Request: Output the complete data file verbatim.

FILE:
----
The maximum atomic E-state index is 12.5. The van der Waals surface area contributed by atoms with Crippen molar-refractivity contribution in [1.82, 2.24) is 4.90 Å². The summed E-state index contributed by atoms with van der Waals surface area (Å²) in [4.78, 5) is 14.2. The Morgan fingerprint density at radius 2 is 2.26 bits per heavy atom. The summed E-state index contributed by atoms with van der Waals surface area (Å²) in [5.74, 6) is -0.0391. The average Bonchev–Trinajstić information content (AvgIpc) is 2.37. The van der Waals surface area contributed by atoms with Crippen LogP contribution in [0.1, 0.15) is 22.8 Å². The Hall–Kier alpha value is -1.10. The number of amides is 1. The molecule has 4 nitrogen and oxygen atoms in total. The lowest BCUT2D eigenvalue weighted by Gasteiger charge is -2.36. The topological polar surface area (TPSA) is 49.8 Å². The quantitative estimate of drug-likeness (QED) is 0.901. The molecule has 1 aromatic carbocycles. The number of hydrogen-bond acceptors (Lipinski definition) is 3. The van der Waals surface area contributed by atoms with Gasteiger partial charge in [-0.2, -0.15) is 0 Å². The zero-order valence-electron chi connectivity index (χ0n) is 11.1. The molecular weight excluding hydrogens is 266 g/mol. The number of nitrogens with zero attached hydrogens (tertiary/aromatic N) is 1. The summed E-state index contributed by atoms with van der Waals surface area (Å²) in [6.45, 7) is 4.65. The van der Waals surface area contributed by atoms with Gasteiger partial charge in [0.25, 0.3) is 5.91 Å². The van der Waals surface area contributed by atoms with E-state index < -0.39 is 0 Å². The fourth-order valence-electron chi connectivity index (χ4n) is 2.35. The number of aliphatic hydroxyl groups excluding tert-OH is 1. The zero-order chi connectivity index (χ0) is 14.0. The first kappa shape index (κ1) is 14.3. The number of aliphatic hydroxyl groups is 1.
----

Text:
The maximum atomic E-state index is 12.5. The van der Waals surface area contributed by atoms with Crippen molar-refractivity contribution in [1.82, 2.24) is 4.90 Å². The summed E-state index contributed by atoms with van der Waals surface area (Å²) in [4.78, 5) is 14.2. The Morgan fingerprint density at radius 2 is 2.26 bits per heavy atom. The summed E-state index contributed by atoms with van der Waals surface area (Å²) in [5.74, 6) is -0.0391. The average Bonchev–Trinajstić information content (AvgIpc) is 2.37. The van der Waals surface area contributed by atoms with Crippen LogP contribution in [0.1, 0.15) is 22.8 Å². The Hall–Kier alpha value is -1.10. The number of amides is 1. The molecule has 4 nitrogen and oxygen atoms in total. The lowest BCUT2D eigenvalue weighted by Gasteiger charge is -2.36. The topological polar surface area (TPSA) is 49.8 Å². The quantitative estimate of drug-likeness (QED) is 0.901. The molecule has 1 aromatic carbocycles. The number of hydrogen-bond acceptors (Lipinski definition) is 3. The van der Waals surface area contributed by atoms with Gasteiger partial charge in [-0.2, -0.15) is 0 Å². The zero-order valence-electron chi connectivity index (χ0n) is 11.1. The molecular weight excluding hydrogens is 266 g/mol. The number of nitrogens with zero attached hydrogens (tertiary/aromatic N) is 1. The summed E-state index contributed by atoms with van der Waals surface area (Å²) in [6.45, 7) is 4.65. The van der Waals surface area contributed by atoms with Gasteiger partial charge in [0.25, 0.3) is 5.91 Å². The van der Waals surface area contributed by atoms with E-state index < -0.39 is 0 Å². The fourth-order valence-electron chi connectivity index (χ4n) is 2.35. The number of aliphatic hydroxyl groups excluding tert-OH is 1. The zero-order chi connectivity index (χ0) is 14.0. The first kappa shape index (κ1) is 14.3. The number of aliphatic hydroxyl groups is 1.